Marcel Dionne

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Marcel Dionne
Hockey Hall of Fame, 1992
Dionne in 1987
Born (1951-08-03) August 3, 1951 (age 72)
Drummondville, Quebec, Canada
Height 5 ft 8 in (173 cm)
Weight 185 lb (84 kg; 13 st 3 lb)
Position Centre
Shot Right
Played for Detroit Red Wings
Los Angeles Kings
New York Rangers
National team  Canada
NHL Draft 2nd overall, 1971
Detroit Red Wings
Playing career 1971–1989
Medal record
Representing  Canada
Canada Cup
Gold medal – first place 1976 Canada
Silver medal – second place 1981 Canada
World Championships
Bronze medal – third place 1978 Czechoslovakia
Bronze medal – third place 1983 West Germany
Bronze medal – third place 1986 Soviet Union

Marcel Elphège "Little Beaver" Dionne (born August 3, 1951) is a Canadian former professional ice hockey centre who played 18 seasons in the National Hockey League (NHL) for the Detroit Red Wings, Los Angeles Kings and New York Rangers between 1971 and 1989. A prolific scorer, he won the Art Ross Trophy as the NHL's leading scorer in 1979–80, and recorded 50 goals or more in a season 6 times, and 100 points or more in a season 8 times during his career. Internationally Dionne played for the Canadian national team at two Canada Cups and three World Championships. Dionne was inducted into the Hockey Hall of Fame in 1992. In 2017 Dionne was named one of the '100 Greatest NHL Players' in history.[1]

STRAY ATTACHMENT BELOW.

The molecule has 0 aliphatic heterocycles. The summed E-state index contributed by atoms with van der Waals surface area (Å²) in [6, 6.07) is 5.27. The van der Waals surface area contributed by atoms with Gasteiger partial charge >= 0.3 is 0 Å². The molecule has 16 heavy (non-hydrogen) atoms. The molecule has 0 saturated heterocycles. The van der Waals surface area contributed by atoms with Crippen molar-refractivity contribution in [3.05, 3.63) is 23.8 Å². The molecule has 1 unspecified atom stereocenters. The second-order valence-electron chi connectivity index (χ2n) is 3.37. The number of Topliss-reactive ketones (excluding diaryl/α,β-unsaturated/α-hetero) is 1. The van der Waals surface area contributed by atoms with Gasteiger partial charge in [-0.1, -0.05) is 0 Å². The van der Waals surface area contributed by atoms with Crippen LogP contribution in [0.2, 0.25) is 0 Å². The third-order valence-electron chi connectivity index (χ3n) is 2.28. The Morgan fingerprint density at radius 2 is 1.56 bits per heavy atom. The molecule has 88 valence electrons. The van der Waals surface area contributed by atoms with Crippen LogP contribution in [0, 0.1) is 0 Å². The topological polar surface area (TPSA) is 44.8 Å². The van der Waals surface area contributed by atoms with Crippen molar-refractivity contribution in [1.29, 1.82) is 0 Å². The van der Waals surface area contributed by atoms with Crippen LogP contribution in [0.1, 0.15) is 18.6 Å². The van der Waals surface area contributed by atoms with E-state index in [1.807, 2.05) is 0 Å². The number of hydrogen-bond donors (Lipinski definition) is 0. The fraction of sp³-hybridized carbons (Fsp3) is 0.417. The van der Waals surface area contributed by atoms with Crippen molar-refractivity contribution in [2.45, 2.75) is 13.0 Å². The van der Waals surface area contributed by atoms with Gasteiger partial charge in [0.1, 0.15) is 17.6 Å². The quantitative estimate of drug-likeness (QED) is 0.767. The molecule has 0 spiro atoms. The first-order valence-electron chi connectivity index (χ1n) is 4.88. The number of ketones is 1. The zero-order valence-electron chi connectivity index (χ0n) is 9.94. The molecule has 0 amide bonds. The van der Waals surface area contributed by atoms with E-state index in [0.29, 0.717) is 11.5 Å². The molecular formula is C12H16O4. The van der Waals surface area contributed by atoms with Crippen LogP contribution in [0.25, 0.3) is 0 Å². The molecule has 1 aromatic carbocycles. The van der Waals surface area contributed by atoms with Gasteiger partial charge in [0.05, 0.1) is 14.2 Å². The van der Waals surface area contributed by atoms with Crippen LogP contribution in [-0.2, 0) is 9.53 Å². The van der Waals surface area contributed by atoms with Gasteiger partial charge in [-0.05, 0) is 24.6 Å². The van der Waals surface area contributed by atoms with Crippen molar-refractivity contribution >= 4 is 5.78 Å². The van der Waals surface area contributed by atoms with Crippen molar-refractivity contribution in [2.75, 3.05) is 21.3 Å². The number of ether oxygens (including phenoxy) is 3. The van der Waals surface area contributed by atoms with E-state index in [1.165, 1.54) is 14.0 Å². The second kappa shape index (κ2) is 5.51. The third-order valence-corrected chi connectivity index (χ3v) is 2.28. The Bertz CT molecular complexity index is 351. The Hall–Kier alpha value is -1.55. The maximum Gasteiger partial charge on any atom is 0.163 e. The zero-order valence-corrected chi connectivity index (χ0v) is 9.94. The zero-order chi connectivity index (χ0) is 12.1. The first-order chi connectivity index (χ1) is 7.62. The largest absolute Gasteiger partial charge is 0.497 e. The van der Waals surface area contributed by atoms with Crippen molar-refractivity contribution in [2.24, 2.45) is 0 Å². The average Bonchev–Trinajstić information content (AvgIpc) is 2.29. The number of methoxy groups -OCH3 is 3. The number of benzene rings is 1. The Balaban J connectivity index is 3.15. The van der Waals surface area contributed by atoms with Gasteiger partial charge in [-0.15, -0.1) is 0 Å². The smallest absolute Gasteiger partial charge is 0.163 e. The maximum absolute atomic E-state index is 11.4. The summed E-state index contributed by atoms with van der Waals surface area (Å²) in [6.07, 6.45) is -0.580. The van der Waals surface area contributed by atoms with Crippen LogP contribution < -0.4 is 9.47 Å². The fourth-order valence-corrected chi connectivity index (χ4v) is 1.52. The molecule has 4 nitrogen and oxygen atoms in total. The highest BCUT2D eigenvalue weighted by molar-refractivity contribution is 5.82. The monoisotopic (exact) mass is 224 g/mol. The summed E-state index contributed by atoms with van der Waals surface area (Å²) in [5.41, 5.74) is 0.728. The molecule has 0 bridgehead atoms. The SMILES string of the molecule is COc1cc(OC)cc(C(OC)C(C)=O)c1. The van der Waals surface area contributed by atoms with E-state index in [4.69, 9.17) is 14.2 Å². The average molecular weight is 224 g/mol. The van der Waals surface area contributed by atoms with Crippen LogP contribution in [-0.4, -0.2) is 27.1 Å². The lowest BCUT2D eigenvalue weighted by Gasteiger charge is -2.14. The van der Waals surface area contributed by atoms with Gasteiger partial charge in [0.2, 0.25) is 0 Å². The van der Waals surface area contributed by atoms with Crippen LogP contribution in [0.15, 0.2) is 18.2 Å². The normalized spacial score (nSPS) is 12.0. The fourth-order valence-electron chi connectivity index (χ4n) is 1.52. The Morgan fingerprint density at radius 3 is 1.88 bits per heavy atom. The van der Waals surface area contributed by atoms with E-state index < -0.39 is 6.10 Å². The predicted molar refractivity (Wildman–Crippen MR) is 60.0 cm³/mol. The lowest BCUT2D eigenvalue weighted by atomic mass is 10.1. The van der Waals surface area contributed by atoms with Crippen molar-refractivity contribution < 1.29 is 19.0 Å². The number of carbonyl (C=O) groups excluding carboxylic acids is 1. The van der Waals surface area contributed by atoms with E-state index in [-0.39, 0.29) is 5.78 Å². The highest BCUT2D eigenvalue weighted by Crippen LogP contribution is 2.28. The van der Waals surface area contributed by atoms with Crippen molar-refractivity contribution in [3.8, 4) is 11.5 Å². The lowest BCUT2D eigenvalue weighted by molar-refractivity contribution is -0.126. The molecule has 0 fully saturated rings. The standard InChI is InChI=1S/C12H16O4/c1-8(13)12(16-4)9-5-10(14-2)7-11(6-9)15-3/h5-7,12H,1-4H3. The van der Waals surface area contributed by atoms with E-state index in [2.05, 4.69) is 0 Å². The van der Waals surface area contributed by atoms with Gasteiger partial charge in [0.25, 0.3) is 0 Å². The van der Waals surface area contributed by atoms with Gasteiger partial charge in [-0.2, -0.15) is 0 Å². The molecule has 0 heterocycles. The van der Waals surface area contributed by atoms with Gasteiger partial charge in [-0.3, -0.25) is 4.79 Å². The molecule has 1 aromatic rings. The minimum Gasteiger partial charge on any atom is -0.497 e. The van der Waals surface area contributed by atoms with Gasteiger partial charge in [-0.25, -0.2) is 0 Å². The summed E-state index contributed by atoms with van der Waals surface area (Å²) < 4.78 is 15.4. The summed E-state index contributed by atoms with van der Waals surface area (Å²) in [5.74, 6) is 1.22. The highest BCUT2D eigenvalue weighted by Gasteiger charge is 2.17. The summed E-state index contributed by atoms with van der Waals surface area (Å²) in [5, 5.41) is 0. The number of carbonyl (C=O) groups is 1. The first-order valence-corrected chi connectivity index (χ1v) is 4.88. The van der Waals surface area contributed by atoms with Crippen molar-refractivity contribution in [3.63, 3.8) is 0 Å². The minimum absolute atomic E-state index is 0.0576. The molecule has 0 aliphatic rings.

Junior career[edit]

Marcel Dionne with Team Canada in 1979

Dionne played in the 1962, 1963 and 1964 Quebec International Pee-Wee Hockey Tournaments with his Drummondville youth team.[2] Dionne's first junior season was in 1968 for the Drummondville Rangers of the former Quebec Junior Hockey League, in which he scored over two goals a game in Drummondville's losing effort in the Memorial Cup playoffs.

When the Quebec Major Junior Hockey League formed in 1969, Dionne departed to play in the Ontario Hockey Association, then regarded as a higher-calibre level of competition, spending the next three seasons with the St. Catharines Black Hawks. He became the league's preeminent star, winning scoring titles in 1970 and 1971 and adding a record 122 points in 43 playoff games. Dionne's scoring feats were marred by one of the most infamous events in Canadian junior hockey during the 1971 Richardson Cup finals against the Quebec Remparts. Following a riot in Quebec City after the penalty-filled fourth game of the series in which Dionne's Black Hawks' team bus was attacked by the mob,[3] the fifth game was played at a neutral site, and the remainder of the series was not played due to fears of further violence.[4]